His reverie was interrupted at the eighth floor, where two more passengers entered the elevator car. They performed the same ritual of verifying their destination and taking up their forward-facing positions. Not a single face looked up from their thrall as seven bodies adjusted to the space, and two more faces joined the intense scrutiny of their mobile devices.

Sweat appeared on Steven’s face as fear rose in his heart. What might have been a trick of the light before was beginning to happen. The shimmer of translucence was altering the six people ahead of him, and with every passing moment a sense of profound aloneness was overtaking his soul. He had backed tightly against the rear wall of the elevator, unsure what to do next.

Steven’s panic escalated as two more passengers got on at the seventh floor and three at the sixth. Now there were eleven elevator wraiths ahead of him in the car, each completely lost in the dreadful abyss of electronic bondage. As the elevator pursued its descent, they continued to fade from Steven’s sight. The overwhelming sense of loneliness seemed to be as some fetid horror, sucking away his very human essence. What was happening? Were they real? Had they been real once? Had he found himself in the midst of some grotesque zombie apocalypse turned sideways?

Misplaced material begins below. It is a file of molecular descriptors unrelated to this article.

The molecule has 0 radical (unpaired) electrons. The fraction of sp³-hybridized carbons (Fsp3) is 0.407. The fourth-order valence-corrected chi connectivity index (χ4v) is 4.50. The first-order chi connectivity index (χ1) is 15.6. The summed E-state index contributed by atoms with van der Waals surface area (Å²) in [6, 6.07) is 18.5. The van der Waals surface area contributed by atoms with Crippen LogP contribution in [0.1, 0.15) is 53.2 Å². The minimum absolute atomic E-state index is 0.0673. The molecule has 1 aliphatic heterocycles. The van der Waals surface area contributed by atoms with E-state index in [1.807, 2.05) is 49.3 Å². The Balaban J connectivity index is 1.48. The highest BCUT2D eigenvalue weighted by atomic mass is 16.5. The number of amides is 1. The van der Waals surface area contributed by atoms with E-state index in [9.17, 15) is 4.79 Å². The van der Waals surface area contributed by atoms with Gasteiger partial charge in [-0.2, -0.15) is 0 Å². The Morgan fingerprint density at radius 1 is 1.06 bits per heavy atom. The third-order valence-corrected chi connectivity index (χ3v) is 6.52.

His terrified mind raced to identify his next move. Should he stay quiet and hope that they faded away into infinity before the car reached the lobby? Should he bolt at the next floor? Should he…? And then panic overwhelmed him.

“Aaaaaaaaaghhh!” he shrieked. “Am I totally alone?”

Eleven bodies jumped. Two phones clattered to the floor. All turned to stare at the wild-eyed creature huddled in the back corner of the elevator. They shook their heads silently, saying not a word to their companions as they stowed their phones and stepped out into the lobby. Let security handle it.

“A word to the wise. Choose your reality carefully. Is it inside that little slip of plastic, metal and silicon in your hand or is it with your fellow travelers on the elevator of life? Can you recognize the boundary between the two? Steven Everyman no longer can and has become a permanent resident in…the Twilight Zone.”

###

This ends my series on good manners in the electronic age. Feel free, as always, to share you ideas or peeves with The Manners Maven. And who knows, I may be back again in the future. After all, good manners are always de rigueur.